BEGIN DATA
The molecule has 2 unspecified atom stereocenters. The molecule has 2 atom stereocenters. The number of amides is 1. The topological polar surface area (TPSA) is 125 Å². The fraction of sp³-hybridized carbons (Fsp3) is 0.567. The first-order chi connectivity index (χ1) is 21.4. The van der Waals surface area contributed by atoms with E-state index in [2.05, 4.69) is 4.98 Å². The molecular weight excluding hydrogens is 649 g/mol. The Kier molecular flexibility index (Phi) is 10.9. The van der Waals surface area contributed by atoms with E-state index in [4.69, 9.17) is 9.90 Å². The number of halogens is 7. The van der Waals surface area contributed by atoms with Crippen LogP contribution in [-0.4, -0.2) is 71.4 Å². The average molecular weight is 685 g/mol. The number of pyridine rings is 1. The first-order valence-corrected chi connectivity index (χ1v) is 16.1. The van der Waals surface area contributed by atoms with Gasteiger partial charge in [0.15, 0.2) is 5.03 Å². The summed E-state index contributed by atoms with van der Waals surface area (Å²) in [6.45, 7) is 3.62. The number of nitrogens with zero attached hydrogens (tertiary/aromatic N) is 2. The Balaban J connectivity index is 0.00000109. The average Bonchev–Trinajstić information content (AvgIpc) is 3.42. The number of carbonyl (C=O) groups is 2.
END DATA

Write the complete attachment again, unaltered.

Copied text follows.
The molecule has 2 unspecified atom stereocenters. The molecule has 2 atom stereocenters. The number of amides is 1. The topological polar surface area (TPSA) is 125 Å². The fraction of sp³-hybridized carbons (Fsp3) is 0.567. The first-order chi connectivity index (χ1) is 21.4. The van der Waals surface area contributed by atoms with E-state index in [2.05, 4.69) is 4.98 Å². The molecular weight excluding hydrogens is 649 g/mol. The Kier molecular flexibility index (Phi) is 10.9. The van der Waals surface area contributed by atoms with E-state index in [4.69, 9.17) is 9.90 Å². The number of halogens is 7. The van der Waals surface area contributed by atoms with Crippen LogP contribution in [-0.4, -0.2) is 71.4 Å². The average molecular weight is 685 g/mol. The number of pyridine rings is 1. The first-order valence-corrected chi connectivity index (χ1v) is 16.1. The van der Waals surface area contributed by atoms with Gasteiger partial charge in [0.15, 0.2) is 5.03 Å². The summed E-state index contributed by atoms with van der Waals surface area (Å²) in [6.45, 7) is 3.62. The number of nitrogens with zero attached hydrogens (tertiary/aromatic N) is 2. The Balaban J connectivity index is 0.00000109. The average Bonchev–Trinajstić information content (AvgIpc) is 3.42. The number of carbonyl (C=O) groups is 2.